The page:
CEOs and top officers lose so much for NOT blogging!

Should senior officers spend time blogging?

Natural question.

Someone who has not applied his/ her mind to this question would perhaps give a straight answer, 'NO'. And there would be many reasons for that, e.g.
  • It is a sheer waste of time. The time you would spend on your blog can get you much better gains if you spend the same on your business/ career.
  • People in higher positions cannot afford to indulge in gossiping or writing a diary or a low-level hobby such as blogging.
  • It does not serve a business interest, not definitely in my area of work.
  • Blogging is for people who have too much time in hand and no productive work to do.
  • It is boring. You cannot sustain it.
  • My company advises not to be on the web except for promotion of the company and its products.
  • I have not seen many CEOs or Chairmen blogging. The few old guys who blog have lived their life and use the blog for sermonizing.
  • Blogging would hurt if you showcase your talent and ideas on the blog and the bosses don't like that. It has the potential to damage one's career and reputation if accidentally something unwanted gets posted.
So, why indulge in something that gives no earth-shaking dividends and is a recipe for accidental disaster?

Well, if you applied the same amount of skepticism to many other things you do, including networking, hunting for the next job, socializing in after-office hours, making presentations and speeches, etc, you'e find them even more risky. Since you are likely to get direct results due to such activities, the risks are worth taking, isn't it?

Let me show you that blogging is even more paying, some of it indirectly. Let me show how it acts as a multiplier of other actions that you take for career promotion, building a personal brand, creating a fan following, improving employee relationships and so on - what can be assets for senior managers, CEOs and thought leaders in general.

In the linked article, Peter Aceto, ex-CEO of Tangerine Bank, has made this beautiful observation about blogging by CEOs:
But perhaps we're asking the wrong thing—whether CEOs should "blog."
Instead, how about this question: As leaders, are we reluctant to see the value in transparency and embrace it?
If you're thinking this is about social media, you’re wrong: This is about finding a better way to lead, to govern, and to do business. It's about transparency.
I tossed this question around and got another remarkable argument about blogging by senior managers:
Blog if your competition is not blogging. That will keep you ahead as a leader with content. Blog if your competition is already blogging. And do that right now.
As a senior functionary or thought leader who is not blogging yet, I would request you to please take a walk with me, slowly, step by step.

blog by CEOs and senior officers
Bill Gates blog: global leadership, social good

What type of a blog you are talking about?

I am talking about a professional blog, which can be part of the company portal or a stand-alone one (better). It can have a personal section or (if you already have a big following, e.g. you are Chairperson/ CEO of Facebook, Apple, Infosys or L&T) you can sometimes share your personal experiences for others' benefit.

I am also talking about a personal blog not directly related to your company. It can be an extension of your thinking side, sharing side, human side.

How big should the blog be?

It can be a free blog on Blogger or Wordpress (Amitabh Bachan, 76, runs a blog on Tumblr, a platform reported to be more popular among juveniles, and posts daily). He writes a post daily on the blog!

Better is to have a standalone blog, not on Tumblr, Wordpress or Blogger. Maintaining a Blogger blog and mapping it to an independent URL costs just $10 a year; maintaining a Wordpress blog in the same way costs $25 a year or so. A self-hosted blog costs $30 a year onward. Active politicians who have a big blog (personal website) with many sections have to go for self-hosted option but others can manage with simple blogs.

The blog can indeed be very simple in structure and much of its secondary data can be automated, so that it does not need much maintenance.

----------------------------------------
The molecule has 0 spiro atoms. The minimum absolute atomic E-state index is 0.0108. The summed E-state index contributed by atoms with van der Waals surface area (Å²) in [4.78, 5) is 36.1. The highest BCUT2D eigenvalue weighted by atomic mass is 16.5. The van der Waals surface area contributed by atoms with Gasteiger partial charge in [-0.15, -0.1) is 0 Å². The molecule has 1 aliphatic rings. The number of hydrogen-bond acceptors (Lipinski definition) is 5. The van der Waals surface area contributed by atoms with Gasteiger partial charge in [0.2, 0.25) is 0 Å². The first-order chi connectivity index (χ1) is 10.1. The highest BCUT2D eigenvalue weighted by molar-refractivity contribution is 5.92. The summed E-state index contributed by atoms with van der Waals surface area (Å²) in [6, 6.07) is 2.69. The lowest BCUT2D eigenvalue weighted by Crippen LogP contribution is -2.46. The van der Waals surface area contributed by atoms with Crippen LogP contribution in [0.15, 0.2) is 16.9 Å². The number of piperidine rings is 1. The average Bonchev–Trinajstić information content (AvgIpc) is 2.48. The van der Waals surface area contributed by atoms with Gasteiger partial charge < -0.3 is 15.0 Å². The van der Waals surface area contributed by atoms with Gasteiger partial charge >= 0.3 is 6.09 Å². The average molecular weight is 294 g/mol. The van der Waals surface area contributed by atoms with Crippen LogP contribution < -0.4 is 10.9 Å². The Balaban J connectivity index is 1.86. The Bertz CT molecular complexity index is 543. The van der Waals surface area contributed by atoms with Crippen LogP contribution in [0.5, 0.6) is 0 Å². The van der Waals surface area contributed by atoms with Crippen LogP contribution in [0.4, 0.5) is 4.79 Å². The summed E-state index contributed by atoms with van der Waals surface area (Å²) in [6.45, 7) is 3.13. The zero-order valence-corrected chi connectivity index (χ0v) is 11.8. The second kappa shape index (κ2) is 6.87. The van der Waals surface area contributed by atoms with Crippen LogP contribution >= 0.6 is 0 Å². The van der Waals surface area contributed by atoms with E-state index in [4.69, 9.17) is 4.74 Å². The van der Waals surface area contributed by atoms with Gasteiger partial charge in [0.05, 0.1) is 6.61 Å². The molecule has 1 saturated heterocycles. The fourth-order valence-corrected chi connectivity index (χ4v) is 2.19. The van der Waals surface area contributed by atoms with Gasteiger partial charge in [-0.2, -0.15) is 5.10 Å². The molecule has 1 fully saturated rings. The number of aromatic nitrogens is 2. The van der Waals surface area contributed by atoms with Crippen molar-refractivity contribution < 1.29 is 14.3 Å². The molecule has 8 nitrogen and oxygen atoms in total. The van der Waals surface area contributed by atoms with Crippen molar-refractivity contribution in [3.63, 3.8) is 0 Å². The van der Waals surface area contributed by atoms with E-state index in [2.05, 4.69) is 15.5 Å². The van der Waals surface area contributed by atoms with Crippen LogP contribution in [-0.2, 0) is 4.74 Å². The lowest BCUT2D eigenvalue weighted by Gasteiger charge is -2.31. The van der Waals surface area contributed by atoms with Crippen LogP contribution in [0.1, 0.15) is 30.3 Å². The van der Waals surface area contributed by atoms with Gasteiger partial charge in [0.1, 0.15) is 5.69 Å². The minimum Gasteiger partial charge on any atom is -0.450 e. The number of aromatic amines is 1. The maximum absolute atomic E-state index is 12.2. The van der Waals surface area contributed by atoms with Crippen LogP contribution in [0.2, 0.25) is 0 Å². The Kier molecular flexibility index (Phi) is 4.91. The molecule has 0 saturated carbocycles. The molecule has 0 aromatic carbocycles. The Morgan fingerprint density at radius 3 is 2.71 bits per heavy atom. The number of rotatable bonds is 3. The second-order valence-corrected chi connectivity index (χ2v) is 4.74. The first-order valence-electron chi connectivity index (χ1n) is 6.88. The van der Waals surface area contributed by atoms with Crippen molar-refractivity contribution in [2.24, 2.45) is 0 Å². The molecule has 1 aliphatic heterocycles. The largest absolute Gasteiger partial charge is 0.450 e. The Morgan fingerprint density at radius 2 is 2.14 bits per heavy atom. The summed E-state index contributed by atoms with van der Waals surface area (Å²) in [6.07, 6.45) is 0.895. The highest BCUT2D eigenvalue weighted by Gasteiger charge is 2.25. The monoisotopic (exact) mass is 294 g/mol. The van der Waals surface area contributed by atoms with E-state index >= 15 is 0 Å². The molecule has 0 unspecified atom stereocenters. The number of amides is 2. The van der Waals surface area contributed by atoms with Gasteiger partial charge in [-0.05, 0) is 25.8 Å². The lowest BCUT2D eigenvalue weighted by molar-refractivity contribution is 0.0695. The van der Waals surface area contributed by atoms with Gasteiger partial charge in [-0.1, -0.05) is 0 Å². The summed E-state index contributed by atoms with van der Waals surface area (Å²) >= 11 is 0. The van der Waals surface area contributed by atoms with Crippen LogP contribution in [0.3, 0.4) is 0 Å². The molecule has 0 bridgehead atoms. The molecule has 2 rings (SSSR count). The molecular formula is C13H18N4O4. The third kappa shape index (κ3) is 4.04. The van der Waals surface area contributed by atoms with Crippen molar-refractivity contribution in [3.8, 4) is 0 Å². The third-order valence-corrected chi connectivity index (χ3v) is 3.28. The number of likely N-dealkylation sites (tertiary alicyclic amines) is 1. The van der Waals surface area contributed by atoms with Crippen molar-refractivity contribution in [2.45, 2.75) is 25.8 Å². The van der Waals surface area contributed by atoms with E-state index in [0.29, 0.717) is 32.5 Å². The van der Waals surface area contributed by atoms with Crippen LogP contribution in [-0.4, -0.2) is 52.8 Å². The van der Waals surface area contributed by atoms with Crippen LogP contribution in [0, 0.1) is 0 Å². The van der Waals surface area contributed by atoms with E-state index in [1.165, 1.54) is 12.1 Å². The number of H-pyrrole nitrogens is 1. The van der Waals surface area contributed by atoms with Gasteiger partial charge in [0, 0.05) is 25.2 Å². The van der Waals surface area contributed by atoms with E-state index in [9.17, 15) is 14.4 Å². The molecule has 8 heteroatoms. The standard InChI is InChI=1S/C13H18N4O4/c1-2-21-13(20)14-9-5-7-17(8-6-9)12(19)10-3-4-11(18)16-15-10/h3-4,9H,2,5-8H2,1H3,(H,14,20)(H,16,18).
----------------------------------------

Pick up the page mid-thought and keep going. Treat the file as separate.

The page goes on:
Any type of blog can easily be integrated with social networking accounts such as Twitter.

How frequently should I write blog posts?

Not too frequently. Once in a week might be good enough. Even lesser.

What type of posts should I write on the blog?

If you are the top guy, you should write posts with meat, articles that people would refer, articles that give insight into the industry or a social/ socio-economic development, posts that give direction to the future.

Your articles (called 'posts' in blogging parlance) should usually be on professional matters. Once in a while you can think of sharing a personal experience.

You could sometimes be announcing some new thinking or development within your company.

Your association with company's social activities could also be shared once in six months or so.

If you are in the middle rung of the ladder, a personal blog would suit you quite well. Participate in the company's internal blogging if available. Write progressive articles and avoid sharing any information or thoughts that your bosses will not like.

If you already are a thought leader, sky is the limit for your blogging. But do not make the blog a loud-speaker or a place to sermonize. Rather, share ideas.

What about internal blogging?

That is an option, and is much better than the routine, customary messages from the top brass. You could be writing a blog on the company intranet and encourage other top officers also to blog. That is a good way to communicate on managerial and professional matters and/ or connect with employees.

Effectively done, internal blogging can help develop a trustful and participative corporate culture. It can help reduce tensions, factionalism and mistrust if already there.

Well, you can have an internal blog for communication with employees in a more informal way, and another for yourself. Remember that internal blogs have limitation in terms of what you write and who all read it.

My company website does have a Chairman's section, and I have a social media team. I ask them to write in this and other social places on my behalf. They show the draft to me so it has my stamp. Is that not enough?

That depends. Most CEOs seem to be satisfied with it. If your online personality is to remain limited to that, at least be informal and write the stuff yourself (or re-write the draft submitted to you) so that it shows your own thoughts and perspective.

Is a LinkedIn account not good enough for business networking?

LinkedIn is supposed to be the social network of choice for professionals, and LinkedIn itself now allows you to post articles. However, since a stand-alone blog is a much more valuable property, I propose that you write posts on your blog and post their extract on LinkedIn, and then link the two.

There also are business blogging platforms and enterprise social networks. Think of them.

Do CEOs really blog?